‌The Two Questions

‌Now, that's a carte blanche 30,000-foot view, and there are some exceptions, but for most people, if you're looking for market growth, never buy an annuity. Remember the two questions: What do you want the money to contractually do? And when do you want those contractual guarantees to happen? Most of the 40-somethings who call me say, "I just want a reasonable rate of return. I want a good market return." Then don't buy an annuity.

‌Now it goes on the other end of the spectrum as well. I had a 93-year-old call me the other day looking at annuities. My first question is, "You're 93, right?" "Yeah." And the guy was sharp too, man. I don't know what he's taking. He needs to write a book, which is what he needs to do. And I was like, "You don't need an annuity. I mean, go live your life. You've already beaten the actuaries; you've already won. You're 93." But this guy wanted to see what an Immediate Annuity quote would be and blah, blah, blah. I'm like, "No, no, no."

‌The Sweet Spot

‌Because the other thing with a lot of the annuity products, when you turn 80, like from 80 to 85, a lot of them are not available. Now, it depends on the carrier and the type, but your choices start going down when you turn 80. They go way down when you turn 85; they're almost non-existent into your 90s, which they should be. I mean, the sweet spot for people to look at annuities from the standpoint of purchasing, I would say, mid-50s and up. And mid-50s is a push as well. You've got to tell me what you're trying to do. If you really got a plan in place for future income down the road or you want to protect the principal, I get that. But truly, in your 40s, I'd rather you get my books, go to my site, get the books, follow what I do, and understand that when you get into your 50s, we can start having those conversations.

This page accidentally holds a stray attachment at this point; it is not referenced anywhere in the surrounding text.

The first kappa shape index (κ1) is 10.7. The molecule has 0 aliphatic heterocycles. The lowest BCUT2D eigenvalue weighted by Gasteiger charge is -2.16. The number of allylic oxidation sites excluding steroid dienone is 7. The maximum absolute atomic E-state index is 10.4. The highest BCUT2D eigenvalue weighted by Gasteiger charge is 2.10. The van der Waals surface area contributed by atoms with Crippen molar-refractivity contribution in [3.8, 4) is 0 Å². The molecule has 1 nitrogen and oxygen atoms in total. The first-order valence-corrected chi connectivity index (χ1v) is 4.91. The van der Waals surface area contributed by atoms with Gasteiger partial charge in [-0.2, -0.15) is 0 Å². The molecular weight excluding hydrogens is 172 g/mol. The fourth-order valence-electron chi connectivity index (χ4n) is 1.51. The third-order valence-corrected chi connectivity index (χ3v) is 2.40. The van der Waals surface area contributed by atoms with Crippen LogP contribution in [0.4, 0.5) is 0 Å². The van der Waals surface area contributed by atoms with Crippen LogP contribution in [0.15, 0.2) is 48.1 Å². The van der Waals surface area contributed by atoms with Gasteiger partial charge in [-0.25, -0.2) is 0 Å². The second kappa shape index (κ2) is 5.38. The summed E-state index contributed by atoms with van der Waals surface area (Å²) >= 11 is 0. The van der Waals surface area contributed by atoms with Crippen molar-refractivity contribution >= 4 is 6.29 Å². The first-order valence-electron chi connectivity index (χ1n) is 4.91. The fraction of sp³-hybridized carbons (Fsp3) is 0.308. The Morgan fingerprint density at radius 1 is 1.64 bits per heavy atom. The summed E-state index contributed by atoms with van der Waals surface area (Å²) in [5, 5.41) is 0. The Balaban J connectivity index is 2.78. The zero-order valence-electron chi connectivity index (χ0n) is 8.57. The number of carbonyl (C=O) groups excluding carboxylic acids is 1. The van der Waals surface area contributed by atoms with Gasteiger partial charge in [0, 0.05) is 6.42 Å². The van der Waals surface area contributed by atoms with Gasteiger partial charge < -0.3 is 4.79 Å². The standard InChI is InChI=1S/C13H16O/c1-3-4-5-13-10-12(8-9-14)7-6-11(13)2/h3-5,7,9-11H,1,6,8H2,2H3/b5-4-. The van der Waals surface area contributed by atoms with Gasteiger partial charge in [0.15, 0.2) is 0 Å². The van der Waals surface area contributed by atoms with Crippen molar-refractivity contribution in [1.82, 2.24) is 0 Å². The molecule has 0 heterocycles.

‌One final thing about how old you should be: Is it too early? When is it too early to buy an annuity? When you get on the phone with us, and we're talking one-on-one, there are times that I have 72-year-olds or 77-year-olds, that after the conversation, I'm like, "You don't need an annuity because you don't need to transfer risk." It really all comes down to whether you want to transfer risk. Annuities solve for pretty much four things. The acronym that I've come up with is called PILL. P stands for principal protection, I stands for income for life, L stands for legacy, like leaving money to your beneficiaries. And the other L stands for long-term care/confinement care, those type of things. So, P-I-L-L. If you do not need to contractually solve for one or more of those items, then you do not need an annuity. It's really that simple.

‌There are times I get people on the phone, and I just say, "Hey, yeah, you're 75, but who you are, and you're sharp as a tack, and you understand markets, and you're good at it, you don't need an annuity. Call me when you're done with that. Call me when you don't want to manage your assets that way anymore. Or call me when you want to start incrementally moving toward transferring risk."

‌I have a great story, and I've told this one before. One of my clients is a commodities trader. It's like corn or something. And he's one of the best in the world at that, and he's going to do it until he dies. He says, "Stan, I'm going to do it until I die." And I'm like, "You don't need an annuity." When I first met him, he told me. I said, "Man, you don't need an annuity." He goes, "You're right, but my wife does." Because the wife doesn't want to be a corn futures trader or whatever the heck this guy is. And every year he takes some of the profits from his trading, which is immense, and buys a future lifetime income stream or a principal protected product for his spouse, which makes sense. That's another thing as well. Again, annuities are customizable, and it doesn't fit for everybody's specific situation. So, we just need to have that conversation. Go to my site at The Annuity Man and set a time so you can talk with us.

‌Remember PILL, P stands for principal protection, I stands for income for life, L stands for legacy, other L stands for long-term care. Here are the other ones, too. I'll throw that down. You own an annuity for what it will do, not what it might do. So, with that, I know we're getting a little crazy here, but there's no perfect age when it comes to annuities. If you're a youngster, you probably don't need one. If you're transitioning toward retirement, you might need one. If you want to transfer risk, you need one, but we need to talk. Book a call with us, and I'll see you on the next Stan The Annuity Man blog.

Never forget to live in reality, not the dream, with annuities and contractual guarantees! You can use our calculators, get all six of my books for free, and most importantly book a call with me so we can discuss what works best for your specific situation.